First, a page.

Primary angiitis of the CNS diagnosed by angiography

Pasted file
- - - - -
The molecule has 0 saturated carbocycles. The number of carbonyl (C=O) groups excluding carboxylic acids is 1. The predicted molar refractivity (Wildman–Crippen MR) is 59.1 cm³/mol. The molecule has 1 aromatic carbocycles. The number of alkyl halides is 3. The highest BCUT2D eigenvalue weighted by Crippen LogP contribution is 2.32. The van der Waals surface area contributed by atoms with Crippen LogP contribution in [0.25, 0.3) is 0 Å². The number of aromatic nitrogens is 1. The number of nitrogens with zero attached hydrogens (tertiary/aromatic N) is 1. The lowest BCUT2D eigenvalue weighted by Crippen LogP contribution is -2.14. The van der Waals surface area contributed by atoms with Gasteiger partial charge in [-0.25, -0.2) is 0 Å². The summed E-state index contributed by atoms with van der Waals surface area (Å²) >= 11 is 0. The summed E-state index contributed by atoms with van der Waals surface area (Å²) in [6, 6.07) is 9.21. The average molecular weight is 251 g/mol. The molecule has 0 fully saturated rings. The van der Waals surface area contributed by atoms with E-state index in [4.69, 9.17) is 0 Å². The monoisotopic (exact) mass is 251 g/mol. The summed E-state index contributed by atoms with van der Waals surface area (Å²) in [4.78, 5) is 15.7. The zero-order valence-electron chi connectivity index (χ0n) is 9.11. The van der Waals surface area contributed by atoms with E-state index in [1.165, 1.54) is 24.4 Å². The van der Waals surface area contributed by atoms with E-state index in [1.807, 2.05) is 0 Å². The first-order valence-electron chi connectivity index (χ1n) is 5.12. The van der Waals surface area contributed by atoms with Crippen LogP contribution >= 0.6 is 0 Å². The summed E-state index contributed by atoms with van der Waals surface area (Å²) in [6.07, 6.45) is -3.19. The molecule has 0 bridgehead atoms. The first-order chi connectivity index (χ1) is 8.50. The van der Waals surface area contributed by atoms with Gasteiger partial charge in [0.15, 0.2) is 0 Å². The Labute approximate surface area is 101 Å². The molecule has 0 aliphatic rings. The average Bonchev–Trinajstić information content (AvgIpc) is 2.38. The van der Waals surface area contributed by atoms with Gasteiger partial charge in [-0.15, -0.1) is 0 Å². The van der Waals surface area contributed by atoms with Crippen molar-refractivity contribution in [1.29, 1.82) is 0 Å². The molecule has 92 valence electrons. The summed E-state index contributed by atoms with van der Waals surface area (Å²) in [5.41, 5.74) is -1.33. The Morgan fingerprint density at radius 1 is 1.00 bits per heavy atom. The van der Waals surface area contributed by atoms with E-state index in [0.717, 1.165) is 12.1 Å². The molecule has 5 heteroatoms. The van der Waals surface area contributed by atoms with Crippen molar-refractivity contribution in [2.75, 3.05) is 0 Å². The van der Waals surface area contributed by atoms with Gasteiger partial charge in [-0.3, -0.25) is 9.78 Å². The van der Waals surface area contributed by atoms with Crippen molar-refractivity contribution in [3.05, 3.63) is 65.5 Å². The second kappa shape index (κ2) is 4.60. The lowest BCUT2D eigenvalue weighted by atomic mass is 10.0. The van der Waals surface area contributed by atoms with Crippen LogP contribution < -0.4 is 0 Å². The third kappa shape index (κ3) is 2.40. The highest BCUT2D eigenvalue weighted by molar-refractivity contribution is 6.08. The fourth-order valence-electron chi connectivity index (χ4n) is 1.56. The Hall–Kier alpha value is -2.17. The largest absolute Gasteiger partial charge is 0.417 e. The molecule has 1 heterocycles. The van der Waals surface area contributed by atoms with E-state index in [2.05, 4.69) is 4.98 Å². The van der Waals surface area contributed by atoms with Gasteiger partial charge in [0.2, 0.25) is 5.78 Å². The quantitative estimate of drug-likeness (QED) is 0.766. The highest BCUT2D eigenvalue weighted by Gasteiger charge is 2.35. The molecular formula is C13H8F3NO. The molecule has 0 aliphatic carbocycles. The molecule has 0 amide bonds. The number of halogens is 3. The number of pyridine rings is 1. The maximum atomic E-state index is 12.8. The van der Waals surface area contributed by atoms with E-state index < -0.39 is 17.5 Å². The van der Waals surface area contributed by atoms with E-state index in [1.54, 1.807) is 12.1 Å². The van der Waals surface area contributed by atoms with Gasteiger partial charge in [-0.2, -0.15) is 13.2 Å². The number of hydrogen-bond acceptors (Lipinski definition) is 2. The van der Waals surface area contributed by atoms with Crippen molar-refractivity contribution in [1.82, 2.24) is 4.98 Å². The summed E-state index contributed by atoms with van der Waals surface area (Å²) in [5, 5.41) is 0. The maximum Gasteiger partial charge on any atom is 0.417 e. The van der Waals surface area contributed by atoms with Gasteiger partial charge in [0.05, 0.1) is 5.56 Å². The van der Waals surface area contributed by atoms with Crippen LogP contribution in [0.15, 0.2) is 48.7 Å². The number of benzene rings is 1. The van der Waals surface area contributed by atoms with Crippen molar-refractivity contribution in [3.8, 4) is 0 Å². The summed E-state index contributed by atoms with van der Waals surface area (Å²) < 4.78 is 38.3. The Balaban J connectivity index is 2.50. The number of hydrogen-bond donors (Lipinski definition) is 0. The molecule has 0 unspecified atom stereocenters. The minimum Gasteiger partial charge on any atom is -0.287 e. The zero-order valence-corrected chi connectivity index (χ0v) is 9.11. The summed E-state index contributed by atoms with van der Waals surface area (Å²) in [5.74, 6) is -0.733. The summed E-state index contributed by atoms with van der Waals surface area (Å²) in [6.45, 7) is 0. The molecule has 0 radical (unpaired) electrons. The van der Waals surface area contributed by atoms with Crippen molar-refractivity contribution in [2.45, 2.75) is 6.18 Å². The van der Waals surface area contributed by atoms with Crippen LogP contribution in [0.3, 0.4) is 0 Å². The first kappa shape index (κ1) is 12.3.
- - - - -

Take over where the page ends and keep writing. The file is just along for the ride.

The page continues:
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Sixteen patients (8 female, 8 male) with primary angiitis of the CNS (PACNS), were followed prospectively in a vasculitis clinic. Diagnosis was by angiography in patients without underlying disease. Median age at diagnosis was 36.5 years, and median duration of follow-up was 28 months. Onset was acute in 14 patients (88%), with 3.5 weeks (median) from onset symptoms to diagnosis. Three women developed symptoms within 3 weeks postpartum. The most frequent symptoms were severe headaches (12, 75%), stroke (6, 30%), transient ischaemic attack (TIA) (4, 28%), seizures (7, 44%), visual aberration (3, 19%), and cognitive impairment (5, 31%). Laboratory data included high ESR (2, 13%), leucocytosis (8, 80%), thrombocytosis (1, 6%), positive antinuclear antibody titre (3, 15%), and high levels of complement (5, 31%). Lumbar puncture was performed in 12 patients (75%). CSF analysis was abnormal in five patients (42%). EEG was abnormal in 5/9 patients. The major CT/MRI scan findings were cerebral haemorrhage (4, 25%), brain infarcts (5, 31%), brain atrophy (2, 13%) and non-specific lesions (2, 13%). Four patients had normal studies. All patients received corticosteroids (CS), and five were treated with oral cyclophosphamide. Two patients relapsed despite CS and cyclophosphamide therapy. All patients are alive, and at the last assessment, eight had a permanent neurological deficit, which included paresis (3, 19%), neurocognitive abnormalities (2, 13%), visual loss (2, 13%) and seizure activity (5, 31%). Our data suggest a non-progressive, non-fatal course in those PACNS patients diagnosed angiographically and treated with CS with or without cyclophosphamide.
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